So what do these verses teach us? They teach us how to be the Church. They teach us the essentials we need to continue Christ’s ministry. Those essentials are to be devotional, relational, and reproducible.


To be devotional, you have to be devoted to reading the Bible. You have to decide that God’s word is God’s word, and I will orient my entire life around this book. Now I realize that this is a big commitment, but you realized how big a promise God made that we have the book. If you read the history of the Bible, you will recognize that people have died trying to get the Bible into the hands of ordinary everyday people in a way that they can understand. There was a time when the Bible was kept apart, not in the common language of people, so that religious institutions could make sure you had to go to them to learn.


The beauty is that now you all have Bibles. The question is, are you devoted to reading Bible? We want to be devotional people because we’re Bible people and because the early Church continued steadfastly in the apostles’ teaching of the scripture.


If you look at Acts chapter 2, the Church was always together; it was relational. They knew what the needs of each other were. They gathered together in the temple, and then they went around from house to house and enjoyed time with one another. The Church is meant to be relational by nature. That’s why small groups are so important; we’re meant to be in relationships with others. You are supposed to have a group of people here in your Church family who know you. Who knows what is going on in your world. Who is walking through life with you? God designed it that way, so you have people with who you are living life with.


The last essential is to be reproducible. The idea of reproducible means that every single one of our lives is actually designed to reproduce itself spiritually. That whatever journey you are on, there is someone who you can pour yourself into to help bring up.


To me, these verses are a beautiful picture of what the Church is supposed to be. It is in a different culture, in a different time, but the pieces are here. As a church family, we have what we would call a system to speak or a God-breathed way of getting at Church and ministry that comes out of these verses.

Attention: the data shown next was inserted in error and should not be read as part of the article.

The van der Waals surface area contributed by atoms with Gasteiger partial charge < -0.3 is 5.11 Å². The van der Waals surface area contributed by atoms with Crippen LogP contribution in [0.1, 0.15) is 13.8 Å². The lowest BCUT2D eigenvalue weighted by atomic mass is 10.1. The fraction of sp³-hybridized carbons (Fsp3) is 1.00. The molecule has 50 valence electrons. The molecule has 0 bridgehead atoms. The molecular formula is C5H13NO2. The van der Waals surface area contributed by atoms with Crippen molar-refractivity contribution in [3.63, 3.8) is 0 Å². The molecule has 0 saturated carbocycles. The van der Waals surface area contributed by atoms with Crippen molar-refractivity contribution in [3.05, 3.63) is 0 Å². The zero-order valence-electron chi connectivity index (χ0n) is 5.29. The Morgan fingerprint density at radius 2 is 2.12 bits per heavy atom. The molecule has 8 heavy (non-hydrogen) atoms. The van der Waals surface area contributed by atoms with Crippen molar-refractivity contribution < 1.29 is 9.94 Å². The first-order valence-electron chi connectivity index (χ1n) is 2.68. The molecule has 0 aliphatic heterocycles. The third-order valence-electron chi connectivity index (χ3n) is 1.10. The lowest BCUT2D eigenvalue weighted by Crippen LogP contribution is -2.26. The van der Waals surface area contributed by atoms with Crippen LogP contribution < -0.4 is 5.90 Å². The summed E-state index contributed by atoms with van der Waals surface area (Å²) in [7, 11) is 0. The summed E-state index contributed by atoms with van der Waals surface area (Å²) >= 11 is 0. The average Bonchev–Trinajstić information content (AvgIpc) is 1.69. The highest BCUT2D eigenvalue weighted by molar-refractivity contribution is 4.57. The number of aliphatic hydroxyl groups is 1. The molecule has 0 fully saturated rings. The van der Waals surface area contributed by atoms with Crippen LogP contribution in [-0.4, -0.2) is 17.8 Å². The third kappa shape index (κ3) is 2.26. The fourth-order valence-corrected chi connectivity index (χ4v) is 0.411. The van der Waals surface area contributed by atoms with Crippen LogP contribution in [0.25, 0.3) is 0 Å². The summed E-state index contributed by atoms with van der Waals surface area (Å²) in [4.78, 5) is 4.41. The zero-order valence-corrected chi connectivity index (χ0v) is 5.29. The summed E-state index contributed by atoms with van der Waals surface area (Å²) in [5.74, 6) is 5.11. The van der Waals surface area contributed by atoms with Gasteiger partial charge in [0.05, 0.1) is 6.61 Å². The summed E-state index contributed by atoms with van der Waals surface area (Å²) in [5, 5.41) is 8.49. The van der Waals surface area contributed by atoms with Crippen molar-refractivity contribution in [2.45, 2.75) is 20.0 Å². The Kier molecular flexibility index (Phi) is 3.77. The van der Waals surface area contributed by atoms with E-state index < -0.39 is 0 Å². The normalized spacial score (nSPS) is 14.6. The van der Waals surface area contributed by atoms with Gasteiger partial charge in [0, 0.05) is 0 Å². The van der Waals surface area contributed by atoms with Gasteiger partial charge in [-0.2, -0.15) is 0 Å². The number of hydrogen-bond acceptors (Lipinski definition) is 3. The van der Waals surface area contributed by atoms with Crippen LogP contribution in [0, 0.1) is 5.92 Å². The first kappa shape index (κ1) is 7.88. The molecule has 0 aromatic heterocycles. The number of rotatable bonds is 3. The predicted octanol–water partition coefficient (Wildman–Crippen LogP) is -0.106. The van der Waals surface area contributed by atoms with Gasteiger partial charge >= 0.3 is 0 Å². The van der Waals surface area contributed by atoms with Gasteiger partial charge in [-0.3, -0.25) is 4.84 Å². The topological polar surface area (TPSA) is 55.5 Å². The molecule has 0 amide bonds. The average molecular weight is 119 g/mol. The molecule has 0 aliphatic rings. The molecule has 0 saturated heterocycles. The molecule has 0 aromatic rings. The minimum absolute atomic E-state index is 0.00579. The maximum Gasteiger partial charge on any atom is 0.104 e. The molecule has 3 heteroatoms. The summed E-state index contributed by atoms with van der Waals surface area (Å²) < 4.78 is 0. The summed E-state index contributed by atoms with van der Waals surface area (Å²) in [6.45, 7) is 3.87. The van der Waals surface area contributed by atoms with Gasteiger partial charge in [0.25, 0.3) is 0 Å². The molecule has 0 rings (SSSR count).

If you look at the early Church, how did they meet people’s needs?

People who had the means would sell what they had to provide for those who had none. So, someone’s generosity now will promote more generosity within it. I realize some of you right now have nothing to give, and if you have nothing to offer, I’m not speaking financially; I mean, personally. It’s time to allow people to pour into your life. Once you are built up, then, guess what? Now it’s time for you to start pouring into others. That’s what a reproducible model is. What’s beautiful is that if you look at the book of Acts, it begins with apostles before you know it they choose deacons. Then before you know it, the Church is growing. You got guys like Timothy who are being discipled by Paul; you got somebody like Apollos who was getting poured into not Only by Paul but by Aquilla and Priscilla; God is using all these people before you know it.


Astronomers tell us that when we see a star, we see a light generated a long time ago. The light we see in the present is from another time. The Church is like that. It is light in the present from the past (generosity of the cross) and the future (the unity of the Kingdom).
The Church is to be a sign to all the earthly powers that the gospel
and its promises are true! That God is real, that Jesus is Lord, and that the cross and resurrection happened. Our hope is in Jesus alone. If we would believe that and live it out, we will make it through the wilderness.

Growing Devotionally, Relationally, and Reproductively